Njoroge Wachai at PostGlobal

Njoroge Wachai


Njoroge is a journalist who formerly worked for the Kenya-based People Daily. He was Africa Correspondent for the Science and Development Network (SciDev.net), a UK-based web site highlighting science and technology issues from developing countries. He also freelanced for the Switzerland-based Bulletin of the World Health Organization (WHO). Njoroge was a press fellow at the Wolfson College, University of Cambridge for four months in 2003, where he researched the role of alternative press in the democratization process in Africa. Njoroge currently lives in the U.S. He has studied Journalism and Technical Communication at the graduate level. Close.

Njoroge Wachai


Njoroge is a journalist who formerly worked for the Kenya-based People Daily. more »

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America's Role Archives

July 9, 2008 3:05 PM

Thumbs-Up For Bush's African Legacy

The Current Discussion: The G-8 summit is Bush's last hurrah as a world leader. What's one thing he can do to strengthen his legacy?

Correction Appended

This is a biased question against Bush: it already prejudges Bush’s legacy as horrible. But to be fair to the man, this is not the case. Unless you live on Mars, you can’t claim that there’s nothing good associated with President Bush. Of course, you don’t expect Bush’s detractors --- and those who have political points to score by poking holes into his presidency – to paint him white. They’d rather paint him black.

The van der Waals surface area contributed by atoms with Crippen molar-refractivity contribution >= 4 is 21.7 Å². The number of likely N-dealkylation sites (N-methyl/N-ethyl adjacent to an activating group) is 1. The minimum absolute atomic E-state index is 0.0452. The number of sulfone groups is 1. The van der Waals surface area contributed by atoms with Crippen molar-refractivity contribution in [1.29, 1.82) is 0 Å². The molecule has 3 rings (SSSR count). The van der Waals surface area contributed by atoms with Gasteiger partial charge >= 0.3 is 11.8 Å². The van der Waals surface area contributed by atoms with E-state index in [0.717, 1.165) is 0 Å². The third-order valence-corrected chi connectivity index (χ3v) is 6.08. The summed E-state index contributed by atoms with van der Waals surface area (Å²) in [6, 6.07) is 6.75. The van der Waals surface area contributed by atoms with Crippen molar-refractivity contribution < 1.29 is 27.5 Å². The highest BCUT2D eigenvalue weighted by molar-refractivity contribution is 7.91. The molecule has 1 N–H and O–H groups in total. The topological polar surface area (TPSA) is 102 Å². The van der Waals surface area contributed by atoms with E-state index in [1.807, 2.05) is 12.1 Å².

Bush has been generous and kind to Africa, far more than his predecessors. This is an uncontestable fact.

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January 28, 2009 10:04 AM

What Obama Owes Africa

Dear President Obama:

There's nowhere your presidency matters more than in Africa. I know some will differ with me on this; they will, rightly, say that your top priority should be to serve America. Well, I agree, but I must remind you of the folly of forgetting your roots.

Expectations are as high for your presidency in Africa as they are here in the U.S. You would deny your African roots at your own peril. Your deceased father hailed from Kenya, and that White House, where you'll be residing for the next four years, or eight years if you win in 2013, was built by African slaves. Don't you think you owe us something?

Now Mr. President, please don't get me wrong; we're not seeking handouts from your administration. We're smart enough to know America doesn't dole out freebies. What we want is an Africa that sticks to some of the ideals that you too much championed during the campaigns: democracy; respect for human rights; accountability and transparency from our leaders; trade policies that can create wealth in Africa and put more people to work. We're tired of visiting Washington with a begging bowl in hand.

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